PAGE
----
I think this is true, once you have built your core skills. I know a few designers who were the sole designer in engineering departments right out of school. One of them worked at a medical ME/EE consultancy who did a lot of work with Smart Design and a few others… the partners got the idea that they could cut expensive firms out of the mix so they hired a talented green designer right out of school. He struggled in the engineering lead culture that wanted to get right to solutions and not really think about user centered solutions. They ended up paying me to mentor him for two years so he would have some regular interaction with another designer to build his skills and thinking processes. When I went to frog I had to sever the formal mentorship relationship because I didn’t want to have a conflict with what I was doing for a consultancy. 3 years later he was my second hire at Sound United.

The second was in the same situation for a consumer electronics company. Great designer and very talented, but after 10 years of working on his own within an engineering org I inherited him. He essentially had to be thoroughly retrained. It turned out the guy was a total rockstar designer, but we had to break a lot of bad habits and rebuild some core skills. Not his fault, he was just working in a culture that din’t value user research, portfolio/brand level thinking, or concept exploration. The engineers would basically design the UX and set all of the mechanical hard points and say “connect the dots on this, don’t change anything”… not really deep design, and as the only designer he was spread to thin to do anything but his first thought.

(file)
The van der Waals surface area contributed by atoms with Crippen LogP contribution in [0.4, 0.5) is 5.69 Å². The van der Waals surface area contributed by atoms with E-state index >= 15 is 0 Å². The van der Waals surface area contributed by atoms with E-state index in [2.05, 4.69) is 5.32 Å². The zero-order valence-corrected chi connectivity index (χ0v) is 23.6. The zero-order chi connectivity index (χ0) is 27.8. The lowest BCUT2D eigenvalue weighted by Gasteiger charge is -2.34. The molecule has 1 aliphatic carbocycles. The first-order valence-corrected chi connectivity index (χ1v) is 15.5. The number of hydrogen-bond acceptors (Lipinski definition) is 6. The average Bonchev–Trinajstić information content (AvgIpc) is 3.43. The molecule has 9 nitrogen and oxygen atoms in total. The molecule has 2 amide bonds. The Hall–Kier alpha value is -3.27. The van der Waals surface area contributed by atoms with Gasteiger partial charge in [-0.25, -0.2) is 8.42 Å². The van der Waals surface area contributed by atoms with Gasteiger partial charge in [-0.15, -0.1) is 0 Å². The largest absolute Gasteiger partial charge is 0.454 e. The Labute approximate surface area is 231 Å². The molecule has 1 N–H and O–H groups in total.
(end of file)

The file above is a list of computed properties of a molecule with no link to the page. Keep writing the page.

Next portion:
Those are my cautionary tales. That said I think you can do it as long as you go in with eyes wide open. Don’t worry about imposter syndrome, likely it will always be with you. It is always with me and I’ve been doing this for 20+ years and have been through lots of therapy :slight_smile: If you are pushing yourself and stretching your abilities, you are going to have that. Here is what I would ask for:

  1. plan to increase the department in 12-18 months if you can prove design’s value
  2. paid mentor with weekly sessions by phone, Skype, or in person
  3. networking budget to go to IDSA/C77/Square1 conferences
  4. 1 day per week devoted to exploratory design activities (trend research out of the office, ethnographic interviews, retail visits, concept projects, every week compile a report on this activity and share it out)
  5. after 6 months, present what you feel is design’s value to the larger group and lay out a concept for an ideal process

Those are a few thoughts off the top of my head. I think it is a bit of a risky first job, but you need to get a first job. Jump in, have fun with it, and remember they are paying you to be a designer. Be the voice of design with in the organization and advocate for expanding that.

I’m so appreciative of all the feedback from everyone. I feel more confident in the opportunity thanks to the insight shared here.

Since I last posted, I’ve proposed a budget for consulting and continued education. This has received a positive response and will likely take effect. I started following the IDSA San Francisco account to find when meetups and events are taking place. Sacramento is about 1.5hrs away but they seem to be hosting some pretty cool events. I’m pretty excited and again appreciative of the responses.

If anyone is in Sacramento, CA please feel free to connect.



I’ve read some studies that show the higher someone rises in their career, the more they feel like a fraud. Every time I find myself feeling like like a fraud, I get a smile. It must mean that I’m getting further in my career!

Thanks for that nugget, Ray! I’ll remember that.